As greater fiscal austerity looms, talk of the importance of allies and being able to partner and leverage their capabilities has grown ever more intense. Yet are we thinking big enough and about the right problems? Are we getting the biggest bang for our buck and helping them take a bigger step onto the main stage?
Case in point: Australia.
Yesterday was ANZAC Day, commemorating the Australian and New Zealand Army Corps participation in the disaster that was Gallipoli. Today they fight alongside NATO in Afghanistan — and are one of the allies that actually gets into the fight. Australia is also set to host 2,500 Marines, provide port facilities for the Navy and perhaps even airfields.
It is hard to think of a stronger or more compatible ally for America in the Pacific than the Australians. And they’re a scrappy people for good measure. Yet here is an ally that has found itself in a particularly difficult place with the fiasco in developing and fielding the Collins class SSKs, and which does not have a clear roadmap for building to a fleet of twelve large, capable submarines — though it has made the commitment to spend some US$30 billion over ten years to get it.
Australia’s problem is as simple as it is substantial (it is the same as Israel’s) — it’s military requirements far outstrip its economic and demographic base. This is particularly the case for Australia as it finds the region becoming far more sophisticated and contested, particularly with China’s growing anti-access/area denial (A2/AD) capabilities that even the United States military is struggling to confront. And they mean that Australia, too, will need to be able to do much more from beneath the waves.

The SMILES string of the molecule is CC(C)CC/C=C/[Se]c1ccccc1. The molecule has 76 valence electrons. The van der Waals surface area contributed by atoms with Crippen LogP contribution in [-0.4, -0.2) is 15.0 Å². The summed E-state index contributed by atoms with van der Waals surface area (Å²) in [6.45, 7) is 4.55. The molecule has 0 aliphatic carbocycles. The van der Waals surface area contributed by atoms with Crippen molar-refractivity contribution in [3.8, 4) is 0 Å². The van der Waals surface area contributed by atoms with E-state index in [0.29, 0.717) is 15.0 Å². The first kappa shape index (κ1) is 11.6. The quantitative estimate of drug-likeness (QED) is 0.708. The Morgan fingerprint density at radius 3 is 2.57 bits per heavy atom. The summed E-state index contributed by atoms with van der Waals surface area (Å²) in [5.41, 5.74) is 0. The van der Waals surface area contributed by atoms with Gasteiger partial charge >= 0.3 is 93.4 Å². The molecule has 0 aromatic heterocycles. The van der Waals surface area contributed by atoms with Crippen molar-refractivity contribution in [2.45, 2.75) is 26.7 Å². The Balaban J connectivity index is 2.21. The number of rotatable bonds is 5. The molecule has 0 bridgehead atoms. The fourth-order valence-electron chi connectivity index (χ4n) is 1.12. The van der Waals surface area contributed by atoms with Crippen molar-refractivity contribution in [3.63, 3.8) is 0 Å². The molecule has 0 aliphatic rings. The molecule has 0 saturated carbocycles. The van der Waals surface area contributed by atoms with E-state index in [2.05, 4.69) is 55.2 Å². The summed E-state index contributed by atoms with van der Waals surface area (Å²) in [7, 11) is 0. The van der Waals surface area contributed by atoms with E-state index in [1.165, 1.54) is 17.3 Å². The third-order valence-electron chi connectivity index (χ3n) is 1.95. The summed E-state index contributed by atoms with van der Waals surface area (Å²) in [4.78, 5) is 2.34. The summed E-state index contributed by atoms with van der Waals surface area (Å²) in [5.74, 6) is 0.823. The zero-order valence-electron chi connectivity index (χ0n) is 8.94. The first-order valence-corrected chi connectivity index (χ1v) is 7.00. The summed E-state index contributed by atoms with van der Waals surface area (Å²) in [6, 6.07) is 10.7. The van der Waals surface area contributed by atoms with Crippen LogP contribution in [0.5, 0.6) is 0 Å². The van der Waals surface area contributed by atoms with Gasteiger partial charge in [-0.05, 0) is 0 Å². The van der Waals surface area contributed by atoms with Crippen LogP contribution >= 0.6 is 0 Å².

The idea of leasing new-build (and American-built) Virginia SSNs to the Royal Australian Navy (RAN) has been bouncing around Australia for a little while now. There is no shortage of problems: one of the RAN’s problems is manpower, so more than doubling the crew requirements from the Collin’s class is hardly a small thing; the training and infrastructure (and some legal issues probably) associated with nuclear engineering is enormous and comes at a cost above and beyond the cost of an individual submarine and money is tight everywhere. (A more robust analysis can be found on page 15 of this report by the Australian Strategic Policy Institute.)
Obviously, given the magnitude of the American Navy’s own problems, there is not much additional room to help from the Defense budget. But if we can share Trident with the Brits and we can give Israel more than enough money to buy a Virginia SSN each year, is there more we could do to help Australia help us buy throwing an enormous amount of money at Newport News and GD Electronic Boat while at the same time and putting more Virginia SSNs on station in the western Pacific? And are there other ways we can think bigger about our allies and their capabilities in ways that look expensive at first glance but have enormous benefits longer-term?
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